The other Charlotte and I got so mired in the Democratic convention last week that we neglected to congratulate Lance Armstrong for winning his sixth Tour de France in a row. Many best wishes, Lance! The Tour de France is no ordinary bicycle race, either, but a three-week, 2,000-mile endurance test through rain, sleet, searing sun, and mountainous terrain.
And Armstrong was no ordinary cyclist. As an American, he had to take the heat, not just from the weather, but from his America-hating European fellow riders. Cycling through France was, in a sense, cycling through the belly of the beast. German spectators booed, spit on him, and verbally abused him. Other cycling fans charged the Texan with using performance-enhancing drugs–even though Armstrong has never failed a drug test and denies ever having used performance-boosting substances. All this on top of battling the ravages of cancer that doctors told him eight years ago he had less than a 50 percent chance of surviving. And Armstrong’s wasn’t just an individual win but a victory for his U.S. Postal Service team. Lance, it was great to see you and your teammates beat the bicycle pants off those rude and whining Euros!
As might be expected, European cycling fans were less than enthusiastic about Armstrong’s dauntless will to win, which desplayed a little too much American simplisme for their tastes. At the Weekly Standard, Munich correspondent Emily Berns compares the Euro-snobs to the haughty Cambridge dons in the 1981 movie Chariots of Fire who look down their noses at the Jewish student and runner Harold Abrahams (Ben Cross) for striving too hard for an Olympics medal.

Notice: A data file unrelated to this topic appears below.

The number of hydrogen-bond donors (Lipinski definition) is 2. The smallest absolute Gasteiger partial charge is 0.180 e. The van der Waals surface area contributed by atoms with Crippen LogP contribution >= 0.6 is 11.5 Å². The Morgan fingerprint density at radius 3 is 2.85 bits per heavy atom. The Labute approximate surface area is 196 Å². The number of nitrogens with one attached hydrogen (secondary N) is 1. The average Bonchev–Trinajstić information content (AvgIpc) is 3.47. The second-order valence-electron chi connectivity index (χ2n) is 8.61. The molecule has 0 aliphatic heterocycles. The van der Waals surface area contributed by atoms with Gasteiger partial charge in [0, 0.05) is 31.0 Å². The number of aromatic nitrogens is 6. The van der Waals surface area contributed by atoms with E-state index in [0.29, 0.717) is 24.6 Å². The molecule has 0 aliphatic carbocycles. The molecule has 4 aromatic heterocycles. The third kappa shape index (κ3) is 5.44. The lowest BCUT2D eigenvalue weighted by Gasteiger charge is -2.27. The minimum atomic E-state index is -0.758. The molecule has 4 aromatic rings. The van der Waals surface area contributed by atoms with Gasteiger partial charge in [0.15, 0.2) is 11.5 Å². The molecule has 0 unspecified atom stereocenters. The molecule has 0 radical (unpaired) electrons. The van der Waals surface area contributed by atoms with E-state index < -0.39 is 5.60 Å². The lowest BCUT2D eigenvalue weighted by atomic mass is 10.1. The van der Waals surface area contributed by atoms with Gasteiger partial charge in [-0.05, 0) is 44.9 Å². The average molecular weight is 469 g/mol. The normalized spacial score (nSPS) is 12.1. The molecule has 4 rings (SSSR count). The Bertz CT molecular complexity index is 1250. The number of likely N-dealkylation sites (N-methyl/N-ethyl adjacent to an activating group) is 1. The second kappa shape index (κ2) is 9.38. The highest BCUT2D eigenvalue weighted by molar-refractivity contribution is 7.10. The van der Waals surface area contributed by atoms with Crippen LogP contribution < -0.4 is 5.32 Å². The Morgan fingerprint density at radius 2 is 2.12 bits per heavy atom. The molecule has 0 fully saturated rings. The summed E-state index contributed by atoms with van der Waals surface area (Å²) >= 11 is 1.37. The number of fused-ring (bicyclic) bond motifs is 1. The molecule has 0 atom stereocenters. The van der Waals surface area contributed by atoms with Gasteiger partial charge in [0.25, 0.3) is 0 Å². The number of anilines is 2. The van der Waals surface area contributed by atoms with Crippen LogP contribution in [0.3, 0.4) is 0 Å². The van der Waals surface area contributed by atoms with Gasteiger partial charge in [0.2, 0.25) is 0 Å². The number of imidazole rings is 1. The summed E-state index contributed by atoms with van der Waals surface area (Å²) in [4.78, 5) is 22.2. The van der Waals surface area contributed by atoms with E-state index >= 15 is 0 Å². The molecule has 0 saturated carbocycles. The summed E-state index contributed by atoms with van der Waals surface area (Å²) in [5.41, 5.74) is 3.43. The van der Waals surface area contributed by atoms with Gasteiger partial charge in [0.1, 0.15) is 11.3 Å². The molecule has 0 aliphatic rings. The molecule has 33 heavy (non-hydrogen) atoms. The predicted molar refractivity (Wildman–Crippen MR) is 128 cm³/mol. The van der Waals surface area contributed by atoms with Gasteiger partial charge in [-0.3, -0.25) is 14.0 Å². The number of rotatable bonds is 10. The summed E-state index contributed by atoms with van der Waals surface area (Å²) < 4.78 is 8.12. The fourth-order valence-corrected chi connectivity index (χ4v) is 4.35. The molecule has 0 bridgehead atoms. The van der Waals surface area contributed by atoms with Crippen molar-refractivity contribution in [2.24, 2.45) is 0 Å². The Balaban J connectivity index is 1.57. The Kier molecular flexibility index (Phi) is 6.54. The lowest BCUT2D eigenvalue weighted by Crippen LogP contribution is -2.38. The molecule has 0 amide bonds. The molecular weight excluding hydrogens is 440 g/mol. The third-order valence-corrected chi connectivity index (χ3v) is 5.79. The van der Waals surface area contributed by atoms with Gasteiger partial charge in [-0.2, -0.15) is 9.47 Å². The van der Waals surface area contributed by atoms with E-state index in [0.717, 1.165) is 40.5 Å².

“After [Armstrong] achieved his record-breaking title, a BBC reporter went out of his way to rank the American biker below several past Tour greats. During the three-week race, rumors of drug-taking were revived by the French and others, though the five-time champion and cancer survivor had never failed a drug test. On the German TV station I watched, Armstrong’s early wins in the mountains were attributed to his team members’ assistance, his dominance in the two individual time trials was played down, his rivals–no matter how visibly inferior–were lavished with praise and attention while the real star was virtually ignored. When Armstrong snatched a last-second victory from a German biker in a stage he did not need to win, a stunned German commentator struggled for words to describe the Texan.’He’s so . . . ambitious,’ he said finally, echoing the Cambridge dons’ distaste….
“On one point, at least, Armstrong’s European critics are right. Striving for success, like following one’s dream, is a quintessentially American trait. Taken together, the two have made millionaire moguls of uneducated immigrants, powerful politicians of low-born nobodies, world-famous inventors of basement tinkerers, and great sports champions of disadvantaged youths like Armstrong. The natural home for ambitious dreamers, whatever their nationality, remains the United States.
“In Europe, as British author J.K. Rowling experienced when her Harry Potter books began to earn serious money, too much success, like too much popularity, is held to be suspect. Here a high degree of competitiveness is regarded as distasteful or unseemly. Ambition shouldn’t be too raw or the will to win too strong. Americans, on the other hand, see competitiveness not as a dirty word but as a natural accompaniment to achievement. We see achievement itself as something to be celebrated, especially if it is hard-won. Yet our foreign critics are mistaken when they imply that American achievers seek to win at all costs. The truth is more that ambitious Americans are driven–truly driven–not only to do their best but to prove their worth time and again.”
Yes–and that’s why we hope, Lance–even though you’ve said this Tour de France may be your last–that we’ll see you in France this time next year showing off your hard-won and well-deserved achievement.